Wisdom from Ferris Bueller

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 But in the seventh year the land is to have a year of sabbath rest, a sabbath to the Lord. Do not sow your fields or prune your vineyards. Do not reap what grows of itself or harvest the grapes of your untended vines. The land is to have a year of rest. Whatever the land yields during the sabbath year will be food for you,” Leviticus 25:4-6

This past week I had the blessing of spending a week with my family, and both sets of parents in the “Happiest Place on Earth,” Walt Disney World in Orlando Florida.  These were the first days of sabbatical, of changing my pace and rhythm, and being open to God’s leading in this unique season.  For that I found myself in a busy, bustling place, filled with many who are on the trip of a lifetime.  Many there were trying to squeeze every last drop out of it. I saw parents grinding out Disney trips as they yelled at their children and one another, rushed to get to every ride, ran side to side in the park, pushed in line, and more.  And it would have been easy to get caught up in it too, and I would have missed it.  Our trip had a very different rhythm with two small children who could not handle long days at the parks, followed by more long nights.  And yet, it was the trip of a lifetime.  The pure joy on Will and Addie’s face as they met characters, at the meals, at the hotel pool; all faces of pure joy, not because of the magic of Disney, but because of the family they shared it all with.  The time with my family, to share, to laugh, to just enjoy whatever weather or opportunities awaited us each day.  Multiple times during our trip Will stopped and said, “Thank you Mom and Dad for bringing me to Disney World.”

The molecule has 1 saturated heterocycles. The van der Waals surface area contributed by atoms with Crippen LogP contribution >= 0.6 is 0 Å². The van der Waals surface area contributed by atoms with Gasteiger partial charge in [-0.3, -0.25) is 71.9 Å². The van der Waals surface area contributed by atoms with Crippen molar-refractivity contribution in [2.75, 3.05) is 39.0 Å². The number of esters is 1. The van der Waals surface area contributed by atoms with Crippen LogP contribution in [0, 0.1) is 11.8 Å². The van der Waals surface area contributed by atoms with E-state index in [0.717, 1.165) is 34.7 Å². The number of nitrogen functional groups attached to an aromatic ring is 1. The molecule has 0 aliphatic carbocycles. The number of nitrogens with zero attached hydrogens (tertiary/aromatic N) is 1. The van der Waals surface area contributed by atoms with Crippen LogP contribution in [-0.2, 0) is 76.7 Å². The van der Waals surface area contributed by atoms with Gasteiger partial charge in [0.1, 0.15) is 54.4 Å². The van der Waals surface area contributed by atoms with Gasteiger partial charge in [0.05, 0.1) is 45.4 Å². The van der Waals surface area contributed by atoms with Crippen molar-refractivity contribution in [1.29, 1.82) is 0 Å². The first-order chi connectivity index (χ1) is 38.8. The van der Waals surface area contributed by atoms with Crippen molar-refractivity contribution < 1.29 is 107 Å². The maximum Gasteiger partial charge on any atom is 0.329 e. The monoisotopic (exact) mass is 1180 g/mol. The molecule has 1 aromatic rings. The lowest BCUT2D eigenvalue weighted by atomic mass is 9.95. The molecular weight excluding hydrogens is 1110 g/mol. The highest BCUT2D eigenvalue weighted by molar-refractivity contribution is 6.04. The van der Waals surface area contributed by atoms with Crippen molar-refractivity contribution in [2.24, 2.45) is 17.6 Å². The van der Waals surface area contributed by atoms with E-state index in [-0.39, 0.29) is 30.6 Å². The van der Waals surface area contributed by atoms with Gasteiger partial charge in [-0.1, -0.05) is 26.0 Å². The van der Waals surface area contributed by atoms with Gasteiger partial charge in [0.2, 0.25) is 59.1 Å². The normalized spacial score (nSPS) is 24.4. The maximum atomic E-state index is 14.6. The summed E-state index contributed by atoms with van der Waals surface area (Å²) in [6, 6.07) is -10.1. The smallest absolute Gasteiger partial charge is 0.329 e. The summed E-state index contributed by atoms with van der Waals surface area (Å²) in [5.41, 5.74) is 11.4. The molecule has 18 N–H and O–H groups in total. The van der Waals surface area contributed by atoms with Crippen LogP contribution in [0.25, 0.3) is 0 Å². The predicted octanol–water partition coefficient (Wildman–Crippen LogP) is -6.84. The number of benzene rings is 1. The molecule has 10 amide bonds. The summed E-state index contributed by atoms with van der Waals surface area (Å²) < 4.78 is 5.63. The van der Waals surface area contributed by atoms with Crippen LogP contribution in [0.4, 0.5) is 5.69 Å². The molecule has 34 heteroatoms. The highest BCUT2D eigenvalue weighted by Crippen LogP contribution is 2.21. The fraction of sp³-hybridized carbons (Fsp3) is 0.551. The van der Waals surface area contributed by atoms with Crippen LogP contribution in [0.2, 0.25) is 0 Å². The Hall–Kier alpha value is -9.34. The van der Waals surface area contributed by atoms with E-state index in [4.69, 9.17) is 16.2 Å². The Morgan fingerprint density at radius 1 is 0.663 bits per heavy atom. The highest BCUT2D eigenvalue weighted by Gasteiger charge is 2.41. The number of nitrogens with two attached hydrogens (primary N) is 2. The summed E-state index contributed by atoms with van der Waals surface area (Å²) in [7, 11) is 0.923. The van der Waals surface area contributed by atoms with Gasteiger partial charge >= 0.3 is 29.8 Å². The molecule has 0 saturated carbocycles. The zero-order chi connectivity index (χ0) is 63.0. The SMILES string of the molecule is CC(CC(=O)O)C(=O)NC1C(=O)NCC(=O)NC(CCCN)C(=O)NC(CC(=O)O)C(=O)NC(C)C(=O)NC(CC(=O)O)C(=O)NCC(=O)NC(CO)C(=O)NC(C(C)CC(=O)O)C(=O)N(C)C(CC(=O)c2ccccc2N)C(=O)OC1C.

In the wise words of Ferris Bueller: “Life moves pretty fast. If you don’t stop and look around once in a while, you could miss it.

This summer I am living into Leviticus 25 call to slow down, to change the pace of life, to trust God in all of this, and to find myself uncomfortably comfortable.  To move not at the efficient, task-drive pace that I usually move at, but instead to allow each day to be different.  To set aside time for reflection, for rest, for discernment.  To take a chance to summer to slow the pace, and in the words of Ferris Bueller, to slow down, to look around, to see what God sets before me each day, and what God stirs inside me each day.  So may my next number of weeks by guided by Ferris Bueller’s words of wisdom, and I pray that God opens my eyes to all that He is doing in and around me, that perhaps I would have missed otherwise.

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